Some Thoughts on Ceol Mor and Its Study

By Robert Wallace
By Robert Wallace

The above manuscript sample of the well-known tune Lament for the Viscount of Dundee, aka Cumha Chlaibhers or Lament for Claverhouse, has been forwarded by Dr J David Hester PhD of the Alt Pibroch Club website. (There is new a letter from Mr Hester in our Letters column.) I believe the sample may have come via piobaireachd analyst Barnaby Brown and has the comment ‘We’re playing it wrong’ attached.

The music is from Joseph MacDonald’s Treatise – the first attempt at explaining piping in print, and dated circa. 1760. Joseph writes: ‘There is no Style more Martial than this; and when this March is well playd it certainly is Martial. The Contrasts of G & D joind, & A & C, makes the boldness and Singularity of the Style which is very obvious to a knowing Ear.’

viscountBarnaby believes this statement should affect how we interpret the piece and says: ‘What I’d like to know is, how widely was it considered to be a lament before the 1830s?’

I believe the above to be a transcription written to be understood and appreciated by a pianist or other musician. ‘A Species of A Sharp’ above the score is surely a giveaway. No piper in history ever concerned himself with sharps and flats – at least not until the advent of playing in Tattoo massed bands or folk groups. And I am at odds with Barnaby on the ‘we’re playing it wrong’ statement and with the idea that pre-1830 ‘the Viscount’ was perhaps not even considered a lament.

I think it encouraging  that today we have so many skilled, intelligent individuals examining the classical tradition and the old sources. All the evidence we can find should be laid before the piobaireachd playing public as the Piobaireachd Society continues to do, as does the Alt Pibroch website.

But, and you will have been waiting for a but, the difficulty comes in interpreting this source material. For example, names of tunes can be a notoriously inaccurate way of assessing the style of tune and how it should be played. A case in point would be MacDougall’s Gathering. Here we have a tune named, apparently, from an off-hand scrawl on one of the source manuscripts.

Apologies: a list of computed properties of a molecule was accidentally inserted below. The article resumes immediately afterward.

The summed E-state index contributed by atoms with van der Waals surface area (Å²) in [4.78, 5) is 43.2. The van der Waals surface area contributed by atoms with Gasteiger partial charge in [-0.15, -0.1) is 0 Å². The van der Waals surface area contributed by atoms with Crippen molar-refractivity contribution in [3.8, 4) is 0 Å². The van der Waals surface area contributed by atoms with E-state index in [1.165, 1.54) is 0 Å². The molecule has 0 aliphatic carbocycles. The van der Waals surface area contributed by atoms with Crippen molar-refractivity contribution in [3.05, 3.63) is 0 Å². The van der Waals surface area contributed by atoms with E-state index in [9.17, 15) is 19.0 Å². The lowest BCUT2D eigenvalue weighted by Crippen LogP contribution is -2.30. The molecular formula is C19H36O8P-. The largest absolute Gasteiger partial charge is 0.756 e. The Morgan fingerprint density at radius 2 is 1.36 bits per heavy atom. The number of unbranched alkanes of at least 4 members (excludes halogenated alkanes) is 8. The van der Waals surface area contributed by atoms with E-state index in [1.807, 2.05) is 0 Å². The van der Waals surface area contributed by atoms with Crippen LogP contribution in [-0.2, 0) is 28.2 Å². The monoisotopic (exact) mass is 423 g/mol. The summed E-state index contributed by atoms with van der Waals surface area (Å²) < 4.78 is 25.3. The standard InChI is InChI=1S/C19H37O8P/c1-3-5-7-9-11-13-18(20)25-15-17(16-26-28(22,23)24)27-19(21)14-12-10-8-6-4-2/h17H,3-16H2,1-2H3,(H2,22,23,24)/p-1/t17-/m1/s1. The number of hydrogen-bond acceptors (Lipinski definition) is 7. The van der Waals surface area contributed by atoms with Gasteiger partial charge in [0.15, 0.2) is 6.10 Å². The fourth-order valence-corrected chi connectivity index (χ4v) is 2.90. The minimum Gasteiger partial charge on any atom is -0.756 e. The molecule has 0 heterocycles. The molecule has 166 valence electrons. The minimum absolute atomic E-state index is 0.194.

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The calling of the double echoes on E at the beginning are certainly in the gathering style. Thereafter, however, the piece becomes a plaintive, melodically enthralling piece of music, one of the greatest feats of bagpipe composition there is. If the first few bars say ‘gather round’ then the remainder says ‘sit down and have a listen to this’. Hear it on my ‘Purely Piobaireachd’ CD.

In the case of the ‘Viscount’ the name is not in dispute, it is well documented as a lament in all the early sources. The error we can make in piobaireachd is to worry about names at all; all piobaireachd is slow. Rhythmically different, yes, but there is hardly a gnat’s crotchet of difference in tempo (to borrow from the late, great Humphrey Lyttelton) between Lament for Donald Ban and A Flame of Wrath – have a listen to some of the masters on the PS website.

No, it is not the tempo or ‘attack’ we apply to tunes that governs how they should be played. The music itself is the guide (as Kilberry stated). The sadness in Donald Ban does not come from saying ‘hey, this tune is a lament, I must play it slowly’. Or, ‘hey, Battle of Auldearn, let’s get the broadswords out and have a real go here.’ The music does that for you, (though there is nothing of the chaos of battle in the latter anyway). The piper’s job is to apply a tempo that suits the ear (something that comes after years of listening and appreciating the music),  the correct phrasing and then to let the composition do the talking.